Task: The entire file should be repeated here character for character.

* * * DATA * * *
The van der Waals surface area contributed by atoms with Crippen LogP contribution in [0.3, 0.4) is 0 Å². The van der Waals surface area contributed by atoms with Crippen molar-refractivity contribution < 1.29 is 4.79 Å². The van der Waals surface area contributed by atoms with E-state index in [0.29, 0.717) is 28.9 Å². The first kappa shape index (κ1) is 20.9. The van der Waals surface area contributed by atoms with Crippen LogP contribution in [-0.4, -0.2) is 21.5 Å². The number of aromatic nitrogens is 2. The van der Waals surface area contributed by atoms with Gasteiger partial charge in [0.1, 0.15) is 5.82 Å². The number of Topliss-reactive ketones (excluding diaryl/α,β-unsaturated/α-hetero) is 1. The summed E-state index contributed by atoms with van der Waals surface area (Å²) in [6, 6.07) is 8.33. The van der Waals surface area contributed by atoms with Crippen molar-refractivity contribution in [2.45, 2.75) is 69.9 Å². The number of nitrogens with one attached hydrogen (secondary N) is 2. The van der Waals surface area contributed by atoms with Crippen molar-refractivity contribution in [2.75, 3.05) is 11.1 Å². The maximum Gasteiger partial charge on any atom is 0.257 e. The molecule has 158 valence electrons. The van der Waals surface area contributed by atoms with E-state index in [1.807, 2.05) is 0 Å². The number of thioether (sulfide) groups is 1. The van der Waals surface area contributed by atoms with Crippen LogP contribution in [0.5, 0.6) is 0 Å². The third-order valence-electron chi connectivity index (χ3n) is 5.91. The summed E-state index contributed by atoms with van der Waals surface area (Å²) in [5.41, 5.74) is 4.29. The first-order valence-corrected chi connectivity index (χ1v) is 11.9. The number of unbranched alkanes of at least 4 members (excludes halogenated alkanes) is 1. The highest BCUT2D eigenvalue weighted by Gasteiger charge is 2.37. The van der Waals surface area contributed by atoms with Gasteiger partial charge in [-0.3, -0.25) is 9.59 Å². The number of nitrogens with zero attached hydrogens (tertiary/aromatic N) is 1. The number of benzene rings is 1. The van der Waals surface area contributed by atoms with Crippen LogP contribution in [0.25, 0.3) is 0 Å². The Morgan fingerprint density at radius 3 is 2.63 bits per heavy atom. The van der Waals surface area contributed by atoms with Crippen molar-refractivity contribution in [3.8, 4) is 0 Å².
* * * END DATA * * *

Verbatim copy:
The van der Waals surface area contributed by atoms with Crippen LogP contribution in [0.3, 0.4) is 0 Å². The van der Waals surface area contributed by atoms with Crippen molar-refractivity contribution < 1.29 is 4.79 Å². The van der Waals surface area contributed by atoms with E-state index in [0.29, 0.717) is 28.9 Å². The first kappa shape index (κ1) is 20.9. The van der Waals surface area contributed by atoms with Crippen LogP contribution in [-0.4, -0.2) is 21.5 Å². The number of aromatic nitrogens is 2. The van der Waals surface area contributed by atoms with Gasteiger partial charge in [0.1, 0.15) is 5.82 Å². The number of Topliss-reactive ketones (excluding diaryl/α,β-unsaturated/α-hetero) is 1. The summed E-state index contributed by atoms with van der Waals surface area (Å²) in [6, 6.07) is 8.33. The van der Waals surface area contributed by atoms with Crippen molar-refractivity contribution in [2.45, 2.75) is 69.9 Å². The number of nitrogens with one attached hydrogen (secondary N) is 2. The van der Waals surface area contributed by atoms with Crippen molar-refractivity contribution in [2.75, 3.05) is 11.1 Å². The maximum Gasteiger partial charge on any atom is 0.257 e. The molecule has 158 valence electrons. The van der Waals surface area contributed by atoms with E-state index in [1.807, 2.05) is 0 Å². The number of thioether (sulfide) groups is 1. The van der Waals surface area contributed by atoms with Crippen LogP contribution in [0.5, 0.6) is 0 Å². The third-order valence-electron chi connectivity index (χ3n) is 5.91. The summed E-state index contributed by atoms with van der Waals surface area (Å²) in [5.41, 5.74) is 4.29. The first-order valence-corrected chi connectivity index (χ1v) is 11.9. The number of unbranched alkanes of at least 4 members (excludes halogenated alkanes) is 1. The highest BCUT2D eigenvalue weighted by Gasteiger charge is 2.37. The van der Waals surface area contributed by atoms with Gasteiger partial charge in [-0.3, -0.25) is 9.59 Å². The number of nitrogens with zero attached hydrogens (tertiary/aromatic N) is 1. The number of benzene rings is 1. The van der Waals surface area contributed by atoms with Crippen LogP contribution in [0.25, 0.3) is 0 Å². The Morgan fingerprint density at radius 3 is 2.63 bits per heavy atom. The van der Waals surface area contributed by atoms with Crippen molar-refractivity contribution in [3.8, 4) is 0 Å².